What was action was swift, as traders quickly sold stocks and then bought them right back ... making the clear cut winners the brokerages that generated a few more commission dollars.
The losers are even easier to find. They are going to be the small time investors. Mom and Pop. How did they lose out? Well they are more likely to use stops and while they agreed to sell the stock or ETF if it went below a certain price, they lost out. This is probably the most important lesson regarding stops since the big flash crash of May 6, 2010.
Maybe Not So Much
I know it’s hard to really say they were the same thing, and the damage of the real flash crash was so much more than the Twitter hack job. But there are lessons that can be learned here and the use of stops as a "hedge" is the number one lesson.
If you want to hedge a long position you hold, you need to use options. They are complicated, but a broker can walk you through a solid strategy on how to protect yourself without being exposed to the flash crash that will come again in the future.
In the big event, holders of Apple (AAPL) got smoked if they put a stock in far out of the market. This time, the damage didn't take as big a bite out of the big red fruit. The four point drop in AAPL the other day doesn't compare to the 50 point drop of the flash crash, but it’s a drop nonetheless.
Twitter Is The New Tape
If there was any doubt about it in the past, we can put the idea of traders not being on Twitter to rest. The source of the rumor was Twitter and the traders acted after the tweet came out. In a shoot first, ask questions later world the traders went for the kill and some got killed.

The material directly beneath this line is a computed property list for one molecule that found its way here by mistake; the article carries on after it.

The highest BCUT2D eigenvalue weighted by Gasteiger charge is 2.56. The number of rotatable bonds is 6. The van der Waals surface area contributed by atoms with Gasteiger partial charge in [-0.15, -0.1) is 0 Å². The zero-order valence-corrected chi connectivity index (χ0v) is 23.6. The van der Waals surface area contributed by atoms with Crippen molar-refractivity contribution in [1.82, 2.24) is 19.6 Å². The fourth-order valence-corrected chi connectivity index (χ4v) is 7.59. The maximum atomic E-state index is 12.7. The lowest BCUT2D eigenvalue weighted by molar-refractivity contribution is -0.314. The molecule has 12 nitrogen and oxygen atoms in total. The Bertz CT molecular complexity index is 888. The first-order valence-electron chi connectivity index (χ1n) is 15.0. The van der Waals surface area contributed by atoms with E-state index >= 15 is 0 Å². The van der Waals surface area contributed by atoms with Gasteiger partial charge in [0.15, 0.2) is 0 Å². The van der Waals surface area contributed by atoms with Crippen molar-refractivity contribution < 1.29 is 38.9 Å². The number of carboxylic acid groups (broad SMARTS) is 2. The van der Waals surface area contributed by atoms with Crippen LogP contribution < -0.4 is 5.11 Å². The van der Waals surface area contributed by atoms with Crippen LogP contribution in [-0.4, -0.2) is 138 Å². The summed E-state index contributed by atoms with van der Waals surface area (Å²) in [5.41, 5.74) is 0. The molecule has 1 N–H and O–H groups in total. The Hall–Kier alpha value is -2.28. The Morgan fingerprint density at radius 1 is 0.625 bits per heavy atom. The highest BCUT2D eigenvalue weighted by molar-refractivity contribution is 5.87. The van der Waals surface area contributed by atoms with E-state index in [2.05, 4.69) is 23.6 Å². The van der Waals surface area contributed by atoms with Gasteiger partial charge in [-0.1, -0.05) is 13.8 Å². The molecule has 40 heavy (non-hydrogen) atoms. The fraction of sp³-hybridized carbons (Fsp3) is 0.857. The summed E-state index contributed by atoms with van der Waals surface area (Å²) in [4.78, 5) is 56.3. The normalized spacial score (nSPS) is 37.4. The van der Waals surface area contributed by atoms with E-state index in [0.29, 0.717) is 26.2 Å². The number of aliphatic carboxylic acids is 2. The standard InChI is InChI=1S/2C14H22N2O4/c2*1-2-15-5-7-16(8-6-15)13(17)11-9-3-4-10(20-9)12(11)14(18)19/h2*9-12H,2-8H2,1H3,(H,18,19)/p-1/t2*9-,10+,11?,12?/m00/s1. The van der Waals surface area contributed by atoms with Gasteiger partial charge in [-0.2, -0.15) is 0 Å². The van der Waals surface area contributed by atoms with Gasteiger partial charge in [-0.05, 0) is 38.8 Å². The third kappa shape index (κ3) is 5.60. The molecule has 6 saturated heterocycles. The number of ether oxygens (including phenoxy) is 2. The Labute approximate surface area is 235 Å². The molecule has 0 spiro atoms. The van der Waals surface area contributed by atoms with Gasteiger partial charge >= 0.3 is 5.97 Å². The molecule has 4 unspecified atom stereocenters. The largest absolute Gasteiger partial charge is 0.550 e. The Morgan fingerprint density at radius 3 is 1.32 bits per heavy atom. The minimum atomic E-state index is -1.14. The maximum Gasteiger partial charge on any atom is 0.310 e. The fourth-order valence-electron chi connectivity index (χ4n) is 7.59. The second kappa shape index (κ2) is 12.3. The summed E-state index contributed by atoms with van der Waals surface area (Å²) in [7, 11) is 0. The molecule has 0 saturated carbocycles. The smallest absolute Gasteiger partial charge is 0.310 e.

Twitter is becoming the source that investors look to first for the dissemination of news. Breaking news is like heroin for traders and the source that is the fastest is the best. For most, that means a twitter account with multiple lists of news providers and other resources.
Conference Call Questions Via Twitter
The adoption of Twitter is nearly complete. Late last night I learned that Zillow (Z) would be taking questions for management on the earnings conference call via Twitter. Talk about being ahead of the curve and leading the market! A move like this is bound to only bring more attention to the real estate information resource.
It seems like it will only be a matter of time before all companies are using Twitter to take questions.
The take away from this idea is that Twitter is not going away. It is only going to expand from here. Expect Wall Street to continue to rely on it.
In God We Trust, All Others Not So Much
The final and most import lesson from this investment idea is that Twitter can be hacked. Lies can be told. Misinformation can abound.
You knew that already, but the idea is that you have to be responsible for yourself and do your own homework. Sure you can follow the Penny Stock King and make the big money he or she promises, but you can also lose the big money just the same.
Verification on Twitter may tell you that the account of @BillClinton is really the former president... but he just joined last night and all the other Bill Clinton's on there were fake. I mean all but the one account that Stephen Colbert created for the former President.
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Brian Bolan is a Stock Strategist for Zacks.com. He is the Editor in charge of the Zacks Home Run Investor service, a Buy and Hold service where he recommends the stocks in the portfolio.
Brian is also the editor of Breakout GrowthTrader a trading service that focuses on small cap stocks and also carries a risk limiting strategy.
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